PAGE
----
Restaurant life along the Embarcadero has been a hit or miss affair over the years, though recently it seems places have been able to make more of a foothold and garner both good reviews and paying clientele. See Epic Roasthouse, Waterbar, La Mar and the latest addition Coqueta a mostly tapas style  place utilizing local ingredients to create Spanish style dishes. They've taken over the old Lafitte space after Chef Russell Jackson decided he wanted to be more celebrity than chef and headed to New York and the Food Network. And in a strange quirk the person who heads up Coqueta is Michael Chiarello, who's already done the celebrity thing and is now throwing himself back into the actual food. It's always been a small space but they've managed to make it feel bigger even with all the dark wood, the high ceilings really help.

I'd been wanting to try the place since it first opened but decided to give them time to find their way as it were, which from starred reviews I'd seen, they'd settled into a nice routine. Time finally came when my friend Cheryl and I were able to mesh our schedules and decided to hit the place up for lunch on a recent bright sunny day. We didn't have reservations but it was late lunch and we got a great seat at the bar where we could see them cook up the food and surprise--Chef Chiarello was there being very hands on and helpful around the kitchen--it was nice to see. It's a decent menu of mostly small plates showcasing local and in-season foods. It took us a few minutes to sort through and figure out what we wanted, but we eventually chose to start with the chicken and English pea croquets and the crispy shrimp and chickpea flour pancake. 

The croquetas with their creamy filling of chicken and peas tasted like little fried logs of pot pie which isn't a bad thing, they were quite tasty. I just wished there'd been maybe 2 more instead of the cured cara-cara orange pieces with red pepper. I'm not sure about these, they didn't add much for me. Maybe they were there as a citrus brightness to offset the creamy croquetas? Seemed odd choice as accompaniment and not my favorite. Next was a chickpea flour pancake with shrimp deep fried then drizzled with a saffron alioli and topped with fresh pea shoot leaves and scallions. I have to say this was larger then we thought it would be, I think we envisioned it would be more crab cake like but it was a very crispy pancake. In fact I'll say it was a bit over fried as the edges were dark and brittle crispy. The center of this was better as it was crispy outside and slightly soft inside with large chunks of shrimp that seemed to have migrated to the middle. The saffron sauce I missed any flavor of saffron in and it tasted more like a mild mustard. I wanted to like the taste of this as much as the idea of it but ultimately due to the over cooking and lack of flavor in the alioli it was just okay. A little less cooking, a little more shrimp and another sauce I'd be all over this. Next we moved on to the red kale ensalada and the grilled albondigas.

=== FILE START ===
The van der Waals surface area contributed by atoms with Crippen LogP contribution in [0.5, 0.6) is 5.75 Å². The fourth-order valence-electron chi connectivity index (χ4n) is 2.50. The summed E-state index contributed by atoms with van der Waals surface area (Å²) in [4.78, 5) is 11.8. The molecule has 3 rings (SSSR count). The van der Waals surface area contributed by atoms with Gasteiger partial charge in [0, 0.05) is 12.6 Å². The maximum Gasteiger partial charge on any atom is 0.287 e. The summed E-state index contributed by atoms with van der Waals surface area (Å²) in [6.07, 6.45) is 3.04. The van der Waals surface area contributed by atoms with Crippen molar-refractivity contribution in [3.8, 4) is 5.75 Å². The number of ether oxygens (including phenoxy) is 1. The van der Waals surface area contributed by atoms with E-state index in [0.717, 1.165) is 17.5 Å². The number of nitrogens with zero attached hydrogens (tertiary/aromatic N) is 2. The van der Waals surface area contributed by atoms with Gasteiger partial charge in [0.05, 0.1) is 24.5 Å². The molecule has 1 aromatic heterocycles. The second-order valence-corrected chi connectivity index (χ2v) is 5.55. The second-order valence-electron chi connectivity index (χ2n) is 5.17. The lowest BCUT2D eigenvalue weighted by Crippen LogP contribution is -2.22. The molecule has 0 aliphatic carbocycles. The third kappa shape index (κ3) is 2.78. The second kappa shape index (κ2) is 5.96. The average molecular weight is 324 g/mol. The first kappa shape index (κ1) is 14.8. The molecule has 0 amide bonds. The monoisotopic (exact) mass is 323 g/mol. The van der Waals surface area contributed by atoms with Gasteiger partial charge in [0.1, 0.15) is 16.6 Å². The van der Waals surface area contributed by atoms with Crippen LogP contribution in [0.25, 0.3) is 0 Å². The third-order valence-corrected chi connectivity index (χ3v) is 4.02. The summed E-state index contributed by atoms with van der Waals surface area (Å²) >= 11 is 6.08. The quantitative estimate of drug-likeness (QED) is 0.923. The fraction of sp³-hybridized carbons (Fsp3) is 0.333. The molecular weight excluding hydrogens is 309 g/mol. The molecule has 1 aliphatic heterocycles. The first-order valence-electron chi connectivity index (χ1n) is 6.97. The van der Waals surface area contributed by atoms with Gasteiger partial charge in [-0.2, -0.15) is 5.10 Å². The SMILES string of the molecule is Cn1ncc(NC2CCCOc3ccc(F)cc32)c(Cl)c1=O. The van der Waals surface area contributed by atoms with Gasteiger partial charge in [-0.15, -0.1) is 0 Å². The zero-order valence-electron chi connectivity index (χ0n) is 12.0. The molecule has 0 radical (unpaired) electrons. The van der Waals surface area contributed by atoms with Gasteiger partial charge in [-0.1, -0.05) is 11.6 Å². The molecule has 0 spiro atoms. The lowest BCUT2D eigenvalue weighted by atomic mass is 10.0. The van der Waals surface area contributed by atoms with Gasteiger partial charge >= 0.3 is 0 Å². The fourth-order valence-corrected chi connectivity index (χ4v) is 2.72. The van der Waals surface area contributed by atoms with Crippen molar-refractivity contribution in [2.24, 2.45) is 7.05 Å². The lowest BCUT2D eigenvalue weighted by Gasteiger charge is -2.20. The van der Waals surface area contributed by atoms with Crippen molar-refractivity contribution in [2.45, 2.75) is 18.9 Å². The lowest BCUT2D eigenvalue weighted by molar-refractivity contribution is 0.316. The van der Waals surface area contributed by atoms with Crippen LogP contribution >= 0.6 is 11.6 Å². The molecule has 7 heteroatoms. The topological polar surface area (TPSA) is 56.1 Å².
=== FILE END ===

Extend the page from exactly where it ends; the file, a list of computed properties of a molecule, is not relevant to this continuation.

It was a warm red kale salad with roasted squash, apricot, roasted pumpkin seeds and a Rancho Gordo chickpea dressing. We both really enjoyed this take on the standard kale salad. The squash gave it a pleasant sweetness to offset the slight bitterness of the kale and the pumpkin seeds added the needed texture. It was like a comforting warm winter dish that made us feel healthy eating it. The grilled albondigas were duck and pork meatballs with a tart cherry and tempranillo puree topped with crispy shallots. The meatballs themselves were juicy little balls of flavor I like for the most part, maybe a little crisper on the outside, but that's a minor quibble. The puree, however, was a little too sweet for me. I tasted cherry but not tartness, only sweet and it overwhelmed the meatball and the crispy shallots. I have a sweet tooth and all that but for me the puree and meatballs together weren't my favorite. Separately I appreciated their flavors though which is why I scraped off the puree and just had the meatballs and shallots, which I liked. Since we skipped one sweet, we decided to give the official desserts a look and went with the house made churros. 

Deep fried ovals of dough dusted with sugar and served with a semi-sweet dark chocolate dipping sauce and a powder made of dried then ground raspberries and strawberries. Made to order they were served hot and crispy on the outside and light puffy dough inside. The chocolate wasn't really sweet which was a perfect compliment to the sugary churro and match for dipping or just pouring over it. The berry powder was very molecular gastronomy and a pleasantly surprising burst of flavor. I dipped in chocolate then sprinkled on powder and was like a chocolate berry donut. I could taste all the flavors clearly and they mixed wonderfully. This was a cool, fun treat and great way to end the meal.

Overall Coqueta was a mix of hits and misses for us but I'd say for the most part me and Cheryl would probably recommend giving the place a try. Things to know--service was a bit spotty at times and the plates we ordered came out slowly, which was surprising since it wasn't particularly busy and there seemed to be a fair number of folks working. Plates range from $3 to $40 with a handful of larger dishes that are specifically listed as family style sharing things. It can get pricey as small plates add up and when you add in drinks for two our bill was just over $80. Not exactly something one can do on a regular basis but special occasions or business lunch write off would work. Coqueta is Spanish for flirt and a good name for the place as the food seems to "flirt" with the edge of  greatness and so-so-ness, but the basic flavors are still enough to draw you in and hopefully find something that you just might fall in love with--or not--that's the chance you take. 

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